Going Clear director Alex Gibney wants the IRS to revoke the Church of Scientology’s tax-exempt status.
In a a Saturday editorial in the Los Angeles Times, Gibney called on the IRS to lead a “proper criminal investigation” into the controversial church, which has been accused of widespread physical and mental abuse, as well as using intimidation tactics to silence its most vocal critics.
Gibney wrote that Scientologists are “entitled to believe what they want to believe.” He wrote that the reason the Church should lose its tax-exempt status is not because Scientology is not a “real religion.”
“To maintain the right to be tax-exempt, however, religions must fulfill certain requirements for charitable organizations,” the filmmaker wrote. “For example, they may not ‘serve the private interests of any individual’ and/or ‘the organization’s purposes and activities may not be illegal or violate fundamental public policy.'”
Gibney argued that the Church violates both of those IRS requirements.
First, the director said that Scientology appears to be controlled, and served by, just one man: chairman David Miscavige. Gibney also charged that celebrity adherents like Tom Cruise receive personal benefits from the Church’s tax-exempt workforce, most notably the Sea Org, whose workers are alleged to receive just $0.40 per hour.
On the second point, the director wrote that his film, Going Clear: Scientology and the Prison of Belief, detailed numerous instances of alleged church abuse including “false imprisonment, human trafficking, wiretaps, assault, harassment, and invasion of privacy.” These activities, Gibney wrote, appear to have been “either illegal or in violation of public policy.”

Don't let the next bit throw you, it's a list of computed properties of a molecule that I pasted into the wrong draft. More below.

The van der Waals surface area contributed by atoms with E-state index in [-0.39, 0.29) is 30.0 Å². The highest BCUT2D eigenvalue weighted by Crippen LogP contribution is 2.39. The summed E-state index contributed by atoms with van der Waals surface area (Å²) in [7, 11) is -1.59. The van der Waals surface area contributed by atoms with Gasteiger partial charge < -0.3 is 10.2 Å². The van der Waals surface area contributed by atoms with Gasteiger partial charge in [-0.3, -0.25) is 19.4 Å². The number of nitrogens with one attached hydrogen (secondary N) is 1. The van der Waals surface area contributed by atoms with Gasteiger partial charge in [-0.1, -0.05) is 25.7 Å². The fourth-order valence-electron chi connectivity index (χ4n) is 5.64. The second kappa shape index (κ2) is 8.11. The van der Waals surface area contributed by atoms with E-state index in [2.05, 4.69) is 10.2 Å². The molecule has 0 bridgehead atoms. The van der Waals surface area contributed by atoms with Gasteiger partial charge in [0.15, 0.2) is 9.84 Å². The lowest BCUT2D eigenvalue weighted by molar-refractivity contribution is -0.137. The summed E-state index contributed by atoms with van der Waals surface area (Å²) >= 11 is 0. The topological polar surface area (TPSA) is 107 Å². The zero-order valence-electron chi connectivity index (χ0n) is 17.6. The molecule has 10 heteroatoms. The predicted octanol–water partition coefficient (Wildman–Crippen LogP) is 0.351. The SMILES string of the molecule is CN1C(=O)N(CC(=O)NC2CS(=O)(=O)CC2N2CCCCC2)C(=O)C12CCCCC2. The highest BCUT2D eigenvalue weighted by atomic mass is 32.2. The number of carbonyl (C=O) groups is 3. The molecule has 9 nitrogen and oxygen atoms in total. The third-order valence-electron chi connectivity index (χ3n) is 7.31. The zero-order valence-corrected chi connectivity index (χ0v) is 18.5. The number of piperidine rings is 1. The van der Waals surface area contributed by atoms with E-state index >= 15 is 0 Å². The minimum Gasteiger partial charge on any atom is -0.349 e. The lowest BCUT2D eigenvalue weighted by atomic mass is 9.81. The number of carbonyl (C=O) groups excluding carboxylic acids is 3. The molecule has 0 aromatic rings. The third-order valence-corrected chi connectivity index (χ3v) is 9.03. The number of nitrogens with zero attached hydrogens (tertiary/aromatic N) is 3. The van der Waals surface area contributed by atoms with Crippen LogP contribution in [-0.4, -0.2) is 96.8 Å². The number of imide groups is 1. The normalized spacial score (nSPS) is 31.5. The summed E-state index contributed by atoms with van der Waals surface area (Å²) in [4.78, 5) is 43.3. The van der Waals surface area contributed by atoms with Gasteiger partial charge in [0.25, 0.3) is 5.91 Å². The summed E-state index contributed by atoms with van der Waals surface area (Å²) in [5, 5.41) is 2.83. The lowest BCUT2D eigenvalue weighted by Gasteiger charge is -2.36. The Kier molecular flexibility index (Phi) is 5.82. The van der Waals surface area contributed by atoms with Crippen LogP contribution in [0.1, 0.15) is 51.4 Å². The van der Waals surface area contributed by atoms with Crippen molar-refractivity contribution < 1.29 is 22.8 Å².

Furthermore, Gibney wrote, “the church doctrine of ‘disconnection,’ in which members are forced to ‘disconnect’ from anyone critical of the church, seems cruelly at odds with any reasonable definition of ‘life, liberty, and the pursuit of happiness.'”
“It seems to me that our government has a ‘fundamental, overriding interest’ in protecting individual liberty by not subsidizing harassment or surveillance by gun-toting private eyes,” Gibney said. “The 1st Amendment should not be a smokescreen to hide human rights abuses and possible criminal activities.”
With regard to the IRS revoking the church’s tax-exempt nonprofit status, Gibney offers two proposals:
“A proper criminal investigation that followed the money – a virtual river of cash from tax-exempt donations and fees – could sort out some of these issues.”
Failing that, the courts could compel the notoriously tight-lipped church leader himself to speak out.
“Or a congressional subcommittee investigation could force Miscavige – who was unwilling to answer questions for Wright’s book or the film – to testify under oath about allegations of abuse.”
Check out the rest of Gibney’s LAT editorial here. Going Clear: Scientology and the Prison of Belief is available now on HBO On Demand and HBO Go.